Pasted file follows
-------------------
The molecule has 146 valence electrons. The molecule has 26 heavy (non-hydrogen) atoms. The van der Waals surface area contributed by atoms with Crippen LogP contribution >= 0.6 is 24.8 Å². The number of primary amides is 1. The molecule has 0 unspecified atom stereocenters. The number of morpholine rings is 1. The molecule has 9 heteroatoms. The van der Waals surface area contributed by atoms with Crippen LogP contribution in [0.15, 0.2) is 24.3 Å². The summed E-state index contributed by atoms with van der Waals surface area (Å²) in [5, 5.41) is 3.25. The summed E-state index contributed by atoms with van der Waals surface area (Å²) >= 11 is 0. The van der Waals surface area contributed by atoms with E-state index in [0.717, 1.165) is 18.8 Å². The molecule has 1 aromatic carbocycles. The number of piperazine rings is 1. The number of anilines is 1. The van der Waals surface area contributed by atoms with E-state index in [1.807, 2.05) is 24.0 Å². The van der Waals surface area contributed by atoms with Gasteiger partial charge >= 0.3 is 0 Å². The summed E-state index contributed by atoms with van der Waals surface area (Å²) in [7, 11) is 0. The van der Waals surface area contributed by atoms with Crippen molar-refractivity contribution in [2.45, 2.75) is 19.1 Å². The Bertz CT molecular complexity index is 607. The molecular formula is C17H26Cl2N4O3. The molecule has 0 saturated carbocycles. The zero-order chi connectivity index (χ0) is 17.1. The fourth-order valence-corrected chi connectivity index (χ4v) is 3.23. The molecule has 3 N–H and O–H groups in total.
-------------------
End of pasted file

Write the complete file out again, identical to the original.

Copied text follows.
The molecule has 146 valence electrons. The molecule has 26 heavy (non-hydrogen) atoms. The van der Waals surface area contributed by atoms with Crippen LogP contribution >= 0.6 is 24.8 Å². The number of primary amides is 1. The molecule has 0 unspecified atom stereocenters. The number of morpholine rings is 1. The molecule has 9 heteroatoms. The van der Waals surface area contributed by atoms with Crippen LogP contribution in [0.15, 0.2) is 24.3 Å². The summed E-state index contributed by atoms with van der Waals surface area (Å²) in [5, 5.41) is 3.25. The summed E-state index contributed by atoms with van der Waals surface area (Å²) >= 11 is 0. The van der Waals surface area contributed by atoms with E-state index in [0.717, 1.165) is 18.8 Å². The molecule has 1 aromatic carbocycles. The number of piperazine rings is 1. The number of anilines is 1. The van der Waals surface area contributed by atoms with E-state index in [1.807, 2.05) is 24.0 Å². The van der Waals surface area contributed by atoms with Gasteiger partial charge >= 0.3 is 0 Å². The summed E-state index contributed by atoms with van der Waals surface area (Å²) in [7, 11) is 0. The van der Waals surface area contributed by atoms with Crippen molar-refractivity contribution in [2.45, 2.75) is 19.1 Å². The Bertz CT molecular complexity index is 607. The molecular formula is C17H26Cl2N4O3. The molecule has 0 saturated carbocycles. The zero-order chi connectivity index (χ0) is 17.1. The fourth-order valence-corrected chi connectivity index (χ4v) is 3.23. The molecule has 3 N–H and O–H groups in total.